To enable Cockpit service:

sudo systemctl enable cockpit

To initiate Cockpit service:

sudo systemctl start cockpit

You can also use the service command with options to start the Cockpit service – for example:

sudo service cockpit start 

You can use this command to confirm the running status of Cockpit:

sudo service cockpit status 

Grant KnoetzeShowing the use of the sudo service cockpit start command to start the Cockpit service, and the sudo service cockpit status command to confirm the running status of Cockpit

Figure 4. Use the sudo service cockpit start command to start the Cockpit service.  Use sudo service cockpit status to confirm the running status of Cockpit.

Open the Cockpit Web User Interface

To access the Cockpit web user interface, follow these steps:

1. Open Your Browser

Launch your preferred web browser.

2. Enter the URL

Type the URL into the address bar:

http://your_server_ip_or_hostname: 9090

Replace the “your_server_ip_or_hostnamewith the actual IP address or hostname of your server. If running locally, you can use

Grant KnoetzeShowing the opening of the Cockpit web user interface on localhost and port 9090.

Figure 5. The Cockpit web user interface is opened on localhost and port 9090.

3. Acknowledge security warning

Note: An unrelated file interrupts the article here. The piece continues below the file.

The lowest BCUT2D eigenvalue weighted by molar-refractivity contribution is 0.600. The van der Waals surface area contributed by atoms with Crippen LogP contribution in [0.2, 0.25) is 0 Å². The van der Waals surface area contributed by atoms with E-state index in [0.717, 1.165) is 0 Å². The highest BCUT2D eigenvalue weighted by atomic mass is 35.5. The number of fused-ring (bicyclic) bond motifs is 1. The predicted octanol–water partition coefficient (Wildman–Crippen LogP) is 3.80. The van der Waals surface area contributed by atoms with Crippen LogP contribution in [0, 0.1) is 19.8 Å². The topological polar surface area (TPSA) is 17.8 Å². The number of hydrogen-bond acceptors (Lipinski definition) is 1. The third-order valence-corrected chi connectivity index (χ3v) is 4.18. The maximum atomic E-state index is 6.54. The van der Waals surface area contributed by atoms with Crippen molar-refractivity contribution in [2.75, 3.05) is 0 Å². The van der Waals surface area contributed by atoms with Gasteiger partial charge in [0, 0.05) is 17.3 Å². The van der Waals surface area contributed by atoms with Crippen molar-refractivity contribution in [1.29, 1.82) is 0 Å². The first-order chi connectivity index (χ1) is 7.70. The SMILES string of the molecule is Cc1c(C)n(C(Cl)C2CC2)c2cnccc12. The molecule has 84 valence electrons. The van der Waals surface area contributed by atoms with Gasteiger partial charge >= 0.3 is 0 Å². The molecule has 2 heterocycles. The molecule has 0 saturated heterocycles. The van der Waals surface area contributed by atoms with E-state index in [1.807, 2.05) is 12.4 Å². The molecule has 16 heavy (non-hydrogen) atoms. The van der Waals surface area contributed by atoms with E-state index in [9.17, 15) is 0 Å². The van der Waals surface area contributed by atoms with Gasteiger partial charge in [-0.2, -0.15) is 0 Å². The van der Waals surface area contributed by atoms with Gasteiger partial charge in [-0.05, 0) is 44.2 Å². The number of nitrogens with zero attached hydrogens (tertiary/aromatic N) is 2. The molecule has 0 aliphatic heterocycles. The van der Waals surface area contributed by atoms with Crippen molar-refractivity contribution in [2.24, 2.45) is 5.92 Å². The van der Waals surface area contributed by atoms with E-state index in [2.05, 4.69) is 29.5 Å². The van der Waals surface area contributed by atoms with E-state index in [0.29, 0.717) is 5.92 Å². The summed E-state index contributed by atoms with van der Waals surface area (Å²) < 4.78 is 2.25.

You might receive a security warning since Cockpit uses a self-signed SSL certificate. Proceed to the site, acknowledging the warning.

4. Log into Cockpit

Log in using your server or system credentials.

5. Explore the dashboard

Once logged in, you will be greeted with the Cockpit dashboard. The dashboard provides an overview of your server's status and performance. From here, you can explore Cockpit’s various features for system monitoring and administration.

Grant KnoetzeShowing the Cockpit dashboard in fine detail

Figure 6. Here’s an example of the Cockpit dashboard.

Grant KnoetzeShowing the Cockpit dashboard in a broader view

Figure 7. Here’s another view of the Cockpit dashboard.

Cockpit is now successfully installed and running on your system. Use its web interface for efficient server monitoring and management.

What Can You Do With Cockpit?

Within Cockpit’s intuitive user interface, you can monitor and manage a variety of tasks, including the following:

  • User management
  • Firewall management
  • Mass storage management, including RAID and LUKS partitions
  • Virtual machine management
  • Container management
  • Hardware management
  • Software updates and upgrades